Double tulips don’t behave like the single Easter-egg tulips we all know best. Unlike singles, they expand, change, and preen like birds as they unfold over several days, like a new butterfly expanding and drying its fresh wings. They also change color depending on the weather. The warm late-winter weather surprised ‘Foxy Foxtrot’ – normally…Read more »
I remember my first Northwest spring. Every walk became a search for the source of a mysterious and captivating scent, my nose in the air and my eyes scanning the greenery instead of watching where I walked, with sometimes unfortunate results. That scent has become a much-loved sign of spring for me. I now know…Read more »
Meet Dot. She’s a big fan of local flowers (for breakfast) and the smallest lamb we’ve had here. She’s a serious distraction from my work! Speaking of – the farm stand will be stocked for the first time this spring on Friday afternoon, March 29th. Stop on your way home for bouquets featuring daffodils, tulips,…Read more »
Yesterday we battened down the hatches – covering everything in the high tunnels with frost blanket, winterproofing the chickens and sheep, shutting off the irrigation system – preparing for the cold and snow that arrived last night. But did that stop the flowers? Nope, it did not. Hellebores, ume plum blossoms, pink pussy willow, and…Read more »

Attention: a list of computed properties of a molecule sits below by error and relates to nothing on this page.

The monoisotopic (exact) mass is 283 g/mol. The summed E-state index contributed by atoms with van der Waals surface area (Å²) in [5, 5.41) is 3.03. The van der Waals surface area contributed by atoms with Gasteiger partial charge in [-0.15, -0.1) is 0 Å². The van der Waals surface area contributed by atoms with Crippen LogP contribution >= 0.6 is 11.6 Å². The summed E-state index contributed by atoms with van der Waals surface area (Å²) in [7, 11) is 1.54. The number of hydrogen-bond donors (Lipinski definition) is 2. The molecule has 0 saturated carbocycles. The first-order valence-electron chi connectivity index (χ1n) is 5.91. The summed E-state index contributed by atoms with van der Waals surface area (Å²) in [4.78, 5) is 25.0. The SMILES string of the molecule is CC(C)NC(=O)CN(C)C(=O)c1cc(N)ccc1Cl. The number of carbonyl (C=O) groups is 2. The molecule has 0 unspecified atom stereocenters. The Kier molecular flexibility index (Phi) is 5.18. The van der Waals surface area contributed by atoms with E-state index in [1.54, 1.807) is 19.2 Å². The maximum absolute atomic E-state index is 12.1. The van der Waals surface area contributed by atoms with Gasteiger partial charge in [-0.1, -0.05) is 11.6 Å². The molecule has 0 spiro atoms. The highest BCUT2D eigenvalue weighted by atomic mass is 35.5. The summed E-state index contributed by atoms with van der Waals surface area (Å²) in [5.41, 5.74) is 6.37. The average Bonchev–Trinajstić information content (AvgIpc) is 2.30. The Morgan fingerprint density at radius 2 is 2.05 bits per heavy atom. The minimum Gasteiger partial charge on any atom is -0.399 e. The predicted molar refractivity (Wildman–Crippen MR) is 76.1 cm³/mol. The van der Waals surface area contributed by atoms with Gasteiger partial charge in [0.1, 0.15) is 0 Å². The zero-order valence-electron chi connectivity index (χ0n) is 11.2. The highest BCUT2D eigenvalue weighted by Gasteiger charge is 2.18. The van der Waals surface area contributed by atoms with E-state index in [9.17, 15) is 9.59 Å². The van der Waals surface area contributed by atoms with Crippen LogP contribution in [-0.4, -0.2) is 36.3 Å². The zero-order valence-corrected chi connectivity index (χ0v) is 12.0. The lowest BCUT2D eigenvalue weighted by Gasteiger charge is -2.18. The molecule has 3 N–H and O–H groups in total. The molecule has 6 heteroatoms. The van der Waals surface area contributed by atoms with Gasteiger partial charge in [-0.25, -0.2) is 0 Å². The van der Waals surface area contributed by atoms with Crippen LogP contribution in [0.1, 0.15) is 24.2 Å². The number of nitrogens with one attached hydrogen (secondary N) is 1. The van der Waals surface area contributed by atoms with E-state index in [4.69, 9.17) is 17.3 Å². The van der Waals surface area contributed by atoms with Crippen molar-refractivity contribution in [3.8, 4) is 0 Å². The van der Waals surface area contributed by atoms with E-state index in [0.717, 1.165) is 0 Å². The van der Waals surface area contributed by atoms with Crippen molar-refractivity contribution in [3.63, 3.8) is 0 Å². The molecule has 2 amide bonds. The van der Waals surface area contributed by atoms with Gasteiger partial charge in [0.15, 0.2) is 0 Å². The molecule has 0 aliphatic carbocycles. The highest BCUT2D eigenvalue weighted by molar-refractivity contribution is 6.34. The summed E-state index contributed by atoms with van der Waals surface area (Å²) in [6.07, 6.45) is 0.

This is one of the first spring pictures I took when I moved to the farm 5 years ago – flowering branches against a wall of sunset-lit clouds that looked like a rolling forest fire. So, so beautiful! Spring and new flowers will be here again in a few short weeks.
Earl Grey larkspur, Mollie Rilestone sweet peas and Rosanne Brown lisianthus are examples of a floral trend of muted, “muddy,” dusty colors. Part of the appeal for me is the aura of “vintage” – Mollie Rilestone’s tea-stained petals even resemble the browned edges of old pages. I thought about this last week when the trailer…Read more »